For the record, I have my own write-up here (with links to further reading at the end):
Suppose your baud rate is 9600 bps. That means 1 bit is about 100 us. Suppose that your cabling has maybe 66% velocity ratio. That's about 200 m per a microsecond. That's 1 km in 5 us, or a reflection round-trip of 10 us. So... the first reflection will be back in 10 us. Depending on where the "sampling point" is within a bit duration in your UART (some UART's have multiple sampling points per bit and make a "quorum consensus" of some sort) the reflection in 10 % of bit length may or may not be a problem. Also, the reflection tends to fade with distance... so does useful bandwidth :-)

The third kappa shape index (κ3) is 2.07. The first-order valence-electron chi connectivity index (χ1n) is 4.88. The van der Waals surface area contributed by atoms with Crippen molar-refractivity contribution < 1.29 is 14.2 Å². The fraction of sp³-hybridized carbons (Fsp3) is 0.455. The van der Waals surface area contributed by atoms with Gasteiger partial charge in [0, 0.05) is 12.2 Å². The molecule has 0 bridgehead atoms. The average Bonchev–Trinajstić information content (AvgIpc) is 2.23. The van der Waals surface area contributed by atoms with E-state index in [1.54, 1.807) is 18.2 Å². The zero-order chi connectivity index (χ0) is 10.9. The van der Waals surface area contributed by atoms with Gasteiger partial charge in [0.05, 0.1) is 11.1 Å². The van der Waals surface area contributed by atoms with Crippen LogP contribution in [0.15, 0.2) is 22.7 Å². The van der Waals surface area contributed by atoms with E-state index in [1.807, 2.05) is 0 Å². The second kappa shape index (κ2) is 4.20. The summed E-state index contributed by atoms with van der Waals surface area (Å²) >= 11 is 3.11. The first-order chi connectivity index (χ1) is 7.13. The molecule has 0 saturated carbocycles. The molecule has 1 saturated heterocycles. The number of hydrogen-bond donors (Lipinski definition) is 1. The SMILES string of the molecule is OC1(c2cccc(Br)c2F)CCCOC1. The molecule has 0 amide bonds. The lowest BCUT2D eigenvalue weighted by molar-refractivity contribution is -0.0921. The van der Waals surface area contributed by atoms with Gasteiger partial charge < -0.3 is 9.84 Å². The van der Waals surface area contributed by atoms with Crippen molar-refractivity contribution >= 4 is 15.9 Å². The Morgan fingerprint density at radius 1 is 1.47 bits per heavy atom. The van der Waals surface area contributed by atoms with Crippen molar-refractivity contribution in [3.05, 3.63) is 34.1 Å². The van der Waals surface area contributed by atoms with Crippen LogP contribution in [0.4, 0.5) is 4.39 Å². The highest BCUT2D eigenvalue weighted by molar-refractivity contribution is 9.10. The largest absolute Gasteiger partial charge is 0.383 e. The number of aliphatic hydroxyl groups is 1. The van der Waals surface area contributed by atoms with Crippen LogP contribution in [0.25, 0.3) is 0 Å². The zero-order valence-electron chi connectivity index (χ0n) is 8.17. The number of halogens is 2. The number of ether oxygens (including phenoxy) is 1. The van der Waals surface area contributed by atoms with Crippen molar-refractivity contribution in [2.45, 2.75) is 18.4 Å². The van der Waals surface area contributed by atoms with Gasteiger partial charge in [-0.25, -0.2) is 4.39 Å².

Reflections are one thing, and a common gnd potential is another. If your ground potentials wobble about a lot, and your transceivers are not isolated, the RX part of the transceiver may see voltages outside of its working range (about -3V to +7V typical) and may garble random bits. Worse yet, if the transmission line goes through an outdoor environment, it may face atmospheric electricity. Providing a common reference ground (one more wire or shield in the TML) is always a good idea, but it may not be enough to "unify" local grounds at very distant locations. Consider using isolated transceivers (to make the normal ground wobble irrelevant) and consider adding surge arrestors on top of that. Arrestors combined with transceiver isolation are as good as it gets. Except that a good arrestor (dual-stage cascaded, with spark chambers and transils) can be more expensive than an SFP transceiver, and an optical cable is not significantly more expensive compared to decent twisted-pair copper. Yeah right - SFP's are no good for RS485. I'm mentioning this just in case Ethernet was an option.